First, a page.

Modern leaders are faced with challenging obstacles that their predecessors never saw. Superintendent — Jay Eitner believes these are the very reasons that teachers must waste no time preparing the leaders of tomorrow. The nationally recognized educator recently shared his thoughts on drawing out and developing the leadership skills in students who may not seem to fit the mold of what is commonly defined as a leader.
Ideally, a leader is someone who is a listener, a thinker, an inquirer, a risk-taker, resilient, and imagines what could be possible while empowering and inspiring others. As an educator, Jay Eitner feels a shared duty to nurture these traits when they are apparent, and to foster them when they are not. While it can have multiple appearances and uses, Eitner explained that he believes a student-centered classroom is the beginning to achieving these goals. Youth need to learn more than the content of the curriculum; they need to understand how to interact with others in a collaborative environment. In order to problem solve effectively, today’s students must be able to consider the ideas of others and respectfully disagree while simultaneously standing up for their belief. Most of the time, these attributes have to be taught through supported opportunities that provide practice through role-play.
Often, unplanned occasions that provide excellent opportunities to showcase or practice leadership skills will happen. Eitner encourages educators to embrace these moments by allowing students to share their ideas, lead small groups, or even teach from the front of the classroom. Teachers who share ownership of the learning environment with students can effectively create a safe, secure, and comfortable space that will encourage the natural occurrence of these instances. For example, pupils could be allowed to have an input on the layout of the classroom and wall space based on lesson plans or other relevant current events.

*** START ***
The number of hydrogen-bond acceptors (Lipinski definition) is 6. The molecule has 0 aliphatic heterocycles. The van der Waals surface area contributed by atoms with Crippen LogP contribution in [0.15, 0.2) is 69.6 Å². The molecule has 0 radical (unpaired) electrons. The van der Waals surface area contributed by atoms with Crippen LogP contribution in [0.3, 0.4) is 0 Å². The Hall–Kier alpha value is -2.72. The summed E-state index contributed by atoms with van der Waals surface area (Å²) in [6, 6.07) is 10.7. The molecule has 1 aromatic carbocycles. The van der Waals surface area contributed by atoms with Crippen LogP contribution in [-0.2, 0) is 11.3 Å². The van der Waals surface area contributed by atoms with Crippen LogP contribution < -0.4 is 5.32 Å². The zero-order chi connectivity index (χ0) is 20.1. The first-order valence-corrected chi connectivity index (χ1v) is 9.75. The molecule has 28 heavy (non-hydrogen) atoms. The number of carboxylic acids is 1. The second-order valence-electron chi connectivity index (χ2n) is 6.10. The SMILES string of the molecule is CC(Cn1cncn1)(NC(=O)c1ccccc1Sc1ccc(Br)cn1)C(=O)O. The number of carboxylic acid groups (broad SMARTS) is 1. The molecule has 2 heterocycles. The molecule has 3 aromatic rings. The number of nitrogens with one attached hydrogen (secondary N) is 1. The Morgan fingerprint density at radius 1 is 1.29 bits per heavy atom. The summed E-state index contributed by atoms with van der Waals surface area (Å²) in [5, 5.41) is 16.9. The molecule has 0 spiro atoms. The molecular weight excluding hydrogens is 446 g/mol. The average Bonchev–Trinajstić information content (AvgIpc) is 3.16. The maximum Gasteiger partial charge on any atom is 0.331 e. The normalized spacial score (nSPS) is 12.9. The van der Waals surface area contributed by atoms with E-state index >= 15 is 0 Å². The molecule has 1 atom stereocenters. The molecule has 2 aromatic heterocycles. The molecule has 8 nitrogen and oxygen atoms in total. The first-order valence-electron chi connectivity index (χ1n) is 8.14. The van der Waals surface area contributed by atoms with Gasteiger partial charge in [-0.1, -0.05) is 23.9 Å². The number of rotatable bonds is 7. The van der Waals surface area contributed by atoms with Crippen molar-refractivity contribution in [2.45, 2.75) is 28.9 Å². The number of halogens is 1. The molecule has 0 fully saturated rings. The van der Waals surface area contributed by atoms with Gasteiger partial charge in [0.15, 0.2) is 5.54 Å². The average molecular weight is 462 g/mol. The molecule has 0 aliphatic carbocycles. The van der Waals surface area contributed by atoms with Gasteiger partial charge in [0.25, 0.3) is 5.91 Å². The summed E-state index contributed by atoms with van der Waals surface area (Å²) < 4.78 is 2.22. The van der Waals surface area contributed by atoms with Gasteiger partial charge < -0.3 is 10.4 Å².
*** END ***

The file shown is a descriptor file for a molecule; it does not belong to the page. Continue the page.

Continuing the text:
To help ensure equal learning opportunities for all students, Eitner has been traveling the country advocating two federal initiatives- the Lifeline program and the America ON program. Lifeline has helped low-income Americans pay for phone services since 1985, and as of 2016, subsidies also became available for broadband Internet services. America ON offers deeply discounted technology and Wi-Fi hotspots to families earning less than $45,000 per year. In this age, it has become essential for students to have Internet access to complete homework, do research, and stay on pace with a rapidly advancing society.
In conclusion, Eitner emphasized that educators are preparing citizens of a global community, and that in order to succeed they must be innovative, collaborative, reflective, and confident individuals. By providing the necessary skills and resources today, teachers can build the foundation that will help these students excel as leaders tomorrow.
Jay Eitner is a nationally recognized pioneer in the fields of education and professional development. A proud product of the public school system, Eitner began his career as an eighth-grade history teacher in 2002 and has since served as the superintendent for two districts in southern New Jersey. His innovative techniques earned him the 2015 National BAMMY Superintendent of the Year award, recognition in 2016 as the National Educator to Watch by the AASA, and multiple invitations to the White House to speak on the FutureReady Initiative.
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